We need to rethink the balance between risk and creativity if the UK is to stay at the forefront of innovation.
The UK is renowned as a global innovator. As the world’s first industrialised nation; innovation, creativity, and – to an extent – risk, have all played a part in some of the UK’s greatest achievements. But have we reached a tipping point where UK creativity is in danger of being stifled as a result of increasing trends towards risk aversion in the innovation ecosystem? What’s more, is it now harder to find the commercial backing to get truly innovative ideas off the ground?
On the surface, regulation is simply necessary for the greater good. 3D printing is a prime example. Take medical devices – without industry regulations ensuring product safety and quality, 3D printed solutions for healthcare could pose serious threats to public safety. The same can be said for food and any number of other industries. Product liability and regulation are certainly vital in ensuring innovation remains ethical and safe and those bringing products and services to market remain responsible and accountable.
However, are these so-called safety nets starting to work against the creative process? Play has long been the engine of innovation. Without it, we may never have realised the true potential of some of the technologies that are now ubiquitously shaping our modern world. Technology is getting faster, smaller, cheaper, and more powerful and accessible, but it’s moving faster than any governing or regulatory body could probably ever hope to. Research shows that regulations simply aren’t keeping up with the latest developments and innovation in our digital age – something that Adam Thierier, Senior Research Fellow at George Mason University’s Mercatus Center, calls ‘The Pacing Problem’.
So, the question stands: if regulations can’t keep up with innovation, should we push forward without them, and how can we reach out to regulatory bodies to bring them up to speed?
The answer is complex. As I have said, regulation works for the greater good. It ensures our safety. Yet supressing new technologies and innovations can have significant economic, social, and environmental consequences. Consider, for example, regulatory delays in industries like healthcare, which could result in putting people at further risk by not providing them with a quick and cost-efficient solution to their problem. Startup Cloud DX were a victim of this when, in 2017, its wearable product which could identify respiratory illnesses didn’t meet the US’ Food and Drug Administration approval. And the problem doesn’t just have consequences in healthcare – German company Saperatec, which developed a process to make it easier to recycle mixed-material packaging by isolating materials, couldn’t sell to the food and drink industry due to regulations that prohibit recycled materials coming into direct contact with food. A quick Google search will reveal many examples of companies with genuinely innovative solutions to problems being slowed due to regulations within their target industry.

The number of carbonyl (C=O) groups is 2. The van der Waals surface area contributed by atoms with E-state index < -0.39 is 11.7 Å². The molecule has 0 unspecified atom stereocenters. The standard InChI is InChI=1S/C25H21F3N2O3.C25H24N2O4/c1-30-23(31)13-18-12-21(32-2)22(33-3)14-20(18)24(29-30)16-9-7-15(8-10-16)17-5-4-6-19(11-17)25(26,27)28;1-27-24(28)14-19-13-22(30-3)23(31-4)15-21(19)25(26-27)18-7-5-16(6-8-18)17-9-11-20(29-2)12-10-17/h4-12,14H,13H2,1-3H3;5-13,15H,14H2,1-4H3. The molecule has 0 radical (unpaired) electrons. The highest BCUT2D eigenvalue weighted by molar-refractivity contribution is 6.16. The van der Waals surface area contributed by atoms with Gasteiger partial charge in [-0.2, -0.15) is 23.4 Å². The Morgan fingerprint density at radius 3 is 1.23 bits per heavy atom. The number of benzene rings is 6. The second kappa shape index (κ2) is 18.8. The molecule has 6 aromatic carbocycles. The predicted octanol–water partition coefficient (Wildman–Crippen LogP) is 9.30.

Arguably, this issue didn’t arise alongside the increasing pace of our digital age. One famous anecdote highlights the problems associated with regulations that are not fit for purpose – the adoption of automobiles in Britain was significantly hindered due to insufficient regulation followed by overregulation during the 1860s. A lack of foresight in Parliament meant that the first automobiles needed to adhere to the same laws as steam engines, which restricted them heavily. In 1865, Parliament tried to rectify this with the ‘Red Flag Act’ which required a crew of three for each automobile – one of which had to walk 60 yards ahead with a red flag to warn pedestrians of the oncoming vehicle. These overburdening laws weren’t repealed until over 30 years later in 1896 – who knows how much road transport was held back during those 30 years?